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Building the Team to Manage Enterprise SaaS Vendors

Software as a Service (SaaS) has transformed the enterprise software market over the course of this decade as it has evolved from a niche solution to solve specific use cases to the dominant delivery method for software both in consumer and enterprise environments. Both the SaaS business model and support model have led to multiple corporate trends that have built a complex spend environment that includes a combination of strengths and weaknesses where each strength in terms of adoption can lead to multiple challenges from an enterprise management perspective.

Strengths

Weaknesses

Easy to buy

  • Difficult to track payments
  • Finance may have no direct visibility to services
  • Easy to purchase duplicate accounts
  • No business-wide view of users or accounts
  • Buyers often are not responsible for cost management or renewal management

Easy to deploy

  • Unexpected integrations
  • Support may cross duplicate accounts
  • IT may have no visibility to apps or services
  • Varied or non-existent SLAs for individual accounts

Wide variety of solutions

  • Enterprises may have duplicate solutions
  • Employees may choose non-compliant solutions
  • Employees may choose sub-optimal solutions

 

As a result, SaaS can be difficult to track. This issue was marginal when enterprise exposure to SaaS was limited to individual Dropbox or Adobe subscriptions that fell under the radar. But in this day and age, enterprises greatly underestimate the scope of their SaaS usage. Symantec found in late 2016 that enterprise CIOs estimated that their organizations used between 30 and 40 SaaS applications, but the median number of SaaS vendors identified on their networks was 928. There is a tremendous number of long-tail accounts being supported on corporate networks.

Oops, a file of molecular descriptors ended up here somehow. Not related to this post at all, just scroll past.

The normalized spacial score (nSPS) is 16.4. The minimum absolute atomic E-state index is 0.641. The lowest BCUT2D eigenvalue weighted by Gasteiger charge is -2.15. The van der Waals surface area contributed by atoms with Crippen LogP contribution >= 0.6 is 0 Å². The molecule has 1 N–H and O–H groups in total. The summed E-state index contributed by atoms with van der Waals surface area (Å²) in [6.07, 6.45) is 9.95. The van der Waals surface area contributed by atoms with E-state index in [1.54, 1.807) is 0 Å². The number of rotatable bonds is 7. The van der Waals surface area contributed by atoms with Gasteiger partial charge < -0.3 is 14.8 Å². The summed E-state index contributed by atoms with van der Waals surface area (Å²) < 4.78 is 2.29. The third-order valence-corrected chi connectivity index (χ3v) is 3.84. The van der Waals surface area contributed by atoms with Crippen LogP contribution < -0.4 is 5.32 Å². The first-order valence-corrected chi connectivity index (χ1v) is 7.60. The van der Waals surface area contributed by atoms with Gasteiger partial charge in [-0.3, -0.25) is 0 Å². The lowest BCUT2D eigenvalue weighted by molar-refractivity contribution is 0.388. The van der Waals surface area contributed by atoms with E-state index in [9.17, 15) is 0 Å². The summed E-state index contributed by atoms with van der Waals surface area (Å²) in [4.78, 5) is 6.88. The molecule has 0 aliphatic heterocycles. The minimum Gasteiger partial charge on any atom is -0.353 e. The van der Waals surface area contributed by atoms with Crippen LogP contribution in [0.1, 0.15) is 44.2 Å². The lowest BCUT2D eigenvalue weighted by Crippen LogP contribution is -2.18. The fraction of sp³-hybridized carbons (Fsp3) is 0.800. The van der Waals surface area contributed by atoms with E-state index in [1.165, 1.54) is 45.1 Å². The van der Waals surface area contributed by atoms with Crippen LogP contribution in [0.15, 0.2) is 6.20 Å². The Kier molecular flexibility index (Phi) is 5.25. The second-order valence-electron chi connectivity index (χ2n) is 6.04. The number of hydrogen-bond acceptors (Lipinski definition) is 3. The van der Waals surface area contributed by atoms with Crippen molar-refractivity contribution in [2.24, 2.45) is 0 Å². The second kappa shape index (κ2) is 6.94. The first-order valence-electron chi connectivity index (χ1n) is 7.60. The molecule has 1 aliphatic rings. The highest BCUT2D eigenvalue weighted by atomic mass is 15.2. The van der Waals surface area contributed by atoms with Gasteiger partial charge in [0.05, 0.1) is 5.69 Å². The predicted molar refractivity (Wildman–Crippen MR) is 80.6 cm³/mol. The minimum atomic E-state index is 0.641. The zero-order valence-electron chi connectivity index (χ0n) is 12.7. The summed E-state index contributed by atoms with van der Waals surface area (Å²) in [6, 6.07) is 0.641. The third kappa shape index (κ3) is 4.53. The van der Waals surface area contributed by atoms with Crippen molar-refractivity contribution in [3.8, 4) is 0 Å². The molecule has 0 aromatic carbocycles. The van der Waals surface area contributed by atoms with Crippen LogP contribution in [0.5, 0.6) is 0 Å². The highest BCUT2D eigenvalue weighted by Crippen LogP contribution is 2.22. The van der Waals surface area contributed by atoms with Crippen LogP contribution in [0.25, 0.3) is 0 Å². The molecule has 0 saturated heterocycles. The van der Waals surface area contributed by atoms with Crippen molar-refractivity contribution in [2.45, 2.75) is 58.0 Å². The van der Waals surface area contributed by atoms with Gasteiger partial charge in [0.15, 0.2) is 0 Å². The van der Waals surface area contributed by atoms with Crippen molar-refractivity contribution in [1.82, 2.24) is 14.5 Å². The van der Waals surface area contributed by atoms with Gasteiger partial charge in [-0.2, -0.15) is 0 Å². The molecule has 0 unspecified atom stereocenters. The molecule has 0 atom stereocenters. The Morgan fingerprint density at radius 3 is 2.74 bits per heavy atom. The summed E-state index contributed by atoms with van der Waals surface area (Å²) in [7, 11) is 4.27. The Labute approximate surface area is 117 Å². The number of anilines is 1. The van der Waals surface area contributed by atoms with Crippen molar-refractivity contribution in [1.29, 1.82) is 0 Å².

In addition, SaaS is growing in general. Amalgam estimates that the SaaS market is growing over 25% per year, meaning that global SaaS revenue will double over the next three years. Successful SaaS companies are also growing their wallet share within each organization year over year, meaning that your most valuable SaaS application deployments will likely be growing in scope soon.

Putting all of this together, enterprises must have a defined strategy for managing enterprise SaaS now that large enterprises must deal with hundreds, if not thousands, of apps that represent a multi-million dollar spend management challenge and may have 20-30% in potential savings hiding in these unmanaged and sub-optimally tracked accounts.

To gain control over SaaS, Amalgam Insights recommends starting by building a cross-functional team that can aggregate SaaS spend together into a consolidated portfolio. Large enterprises often have an IT asset management or Software Asset Management solution used to handle entitlements for large enterprise software platform solutions such as SAP, Oracle, or Microsoft. For those who are not familiar with the billing and cost management of SaaS, it can be easy to just assume that this IT asset manager will be able to handle all the details of SaaS. However, managing SaaS subscriptions is a fundamentally different challenge from auditing and managing entitlements. SaaS is typically related to corporate growth and productivity while traditional software and IT asset management have been focused on defensive compliance for monolithic accounts where usage and seats are well-monitored.

Amalgam Insights suggests adding one or more of the following roles to the SaaS spend management team to aggregate SaaS spend and accounts to gain control of enterprise SaaS: